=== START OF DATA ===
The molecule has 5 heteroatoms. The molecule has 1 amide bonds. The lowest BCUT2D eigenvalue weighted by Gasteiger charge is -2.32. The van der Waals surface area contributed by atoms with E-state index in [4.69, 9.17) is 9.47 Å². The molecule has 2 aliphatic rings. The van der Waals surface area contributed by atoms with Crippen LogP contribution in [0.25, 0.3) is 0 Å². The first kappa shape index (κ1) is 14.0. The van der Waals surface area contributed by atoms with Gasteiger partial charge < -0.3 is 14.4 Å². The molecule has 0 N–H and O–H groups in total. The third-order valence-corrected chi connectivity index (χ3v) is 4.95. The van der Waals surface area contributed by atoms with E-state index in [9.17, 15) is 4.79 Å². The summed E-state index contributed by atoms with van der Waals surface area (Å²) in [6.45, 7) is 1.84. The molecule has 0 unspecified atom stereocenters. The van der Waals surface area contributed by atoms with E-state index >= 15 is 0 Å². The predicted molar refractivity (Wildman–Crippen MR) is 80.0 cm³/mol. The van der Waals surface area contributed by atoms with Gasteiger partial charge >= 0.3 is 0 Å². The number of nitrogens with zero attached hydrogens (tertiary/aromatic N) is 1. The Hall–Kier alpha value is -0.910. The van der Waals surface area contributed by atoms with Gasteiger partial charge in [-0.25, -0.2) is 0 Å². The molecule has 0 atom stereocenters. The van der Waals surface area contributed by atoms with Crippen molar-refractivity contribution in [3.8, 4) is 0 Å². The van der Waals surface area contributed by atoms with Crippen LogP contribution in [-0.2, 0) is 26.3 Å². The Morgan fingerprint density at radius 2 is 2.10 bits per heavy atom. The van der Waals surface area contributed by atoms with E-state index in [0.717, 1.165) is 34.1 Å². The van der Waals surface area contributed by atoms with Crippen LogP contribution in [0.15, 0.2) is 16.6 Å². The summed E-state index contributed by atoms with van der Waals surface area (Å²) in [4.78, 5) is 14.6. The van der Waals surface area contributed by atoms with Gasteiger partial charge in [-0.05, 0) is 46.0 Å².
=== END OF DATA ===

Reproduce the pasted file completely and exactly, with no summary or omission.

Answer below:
The molecule has 5 heteroatoms. The molecule has 1 amide bonds. The lowest BCUT2D eigenvalue weighted by Gasteiger charge is -2.32. The van der Waals surface area contributed by atoms with E-state index in [4.69, 9.17) is 9.47 Å². The molecule has 2 aliphatic rings. The van der Waals surface area contributed by atoms with Crippen LogP contribution in [0.25, 0.3) is 0 Å². The first kappa shape index (κ1) is 14.0. The van der Waals surface area contributed by atoms with Gasteiger partial charge < -0.3 is 14.4 Å². The molecule has 0 N–H and O–H groups in total. The third-order valence-corrected chi connectivity index (χ3v) is 4.95. The van der Waals surface area contributed by atoms with E-state index in [9.17, 15) is 4.79 Å². The summed E-state index contributed by atoms with van der Waals surface area (Å²) in [6.45, 7) is 1.84. The molecule has 0 unspecified atom stereocenters. The van der Waals surface area contributed by atoms with E-state index >= 15 is 0 Å². The predicted molar refractivity (Wildman–Crippen MR) is 80.0 cm³/mol. The van der Waals surface area contributed by atoms with Gasteiger partial charge >= 0.3 is 0 Å². The number of nitrogens with zero attached hydrogens (tertiary/aromatic N) is 1. The Hall–Kier alpha value is -0.910. The van der Waals surface area contributed by atoms with Gasteiger partial charge in [-0.25, -0.2) is 0 Å². The molecule has 0 atom stereocenters. The van der Waals surface area contributed by atoms with Crippen molar-refractivity contribution in [3.8, 4) is 0 Å². The van der Waals surface area contributed by atoms with Crippen LogP contribution in [-0.2, 0) is 26.3 Å². The Morgan fingerprint density at radius 2 is 2.10 bits per heavy atom. The van der Waals surface area contributed by atoms with E-state index in [0.717, 1.165) is 34.1 Å². The van der Waals surface area contributed by atoms with Crippen LogP contribution in [0.15, 0.2) is 16.6 Å². The summed E-state index contributed by atoms with van der Waals surface area (Å²) in [4.78, 5) is 14.6. The van der Waals surface area contributed by atoms with Gasteiger partial charge in [-0.05, 0) is 46.0 Å².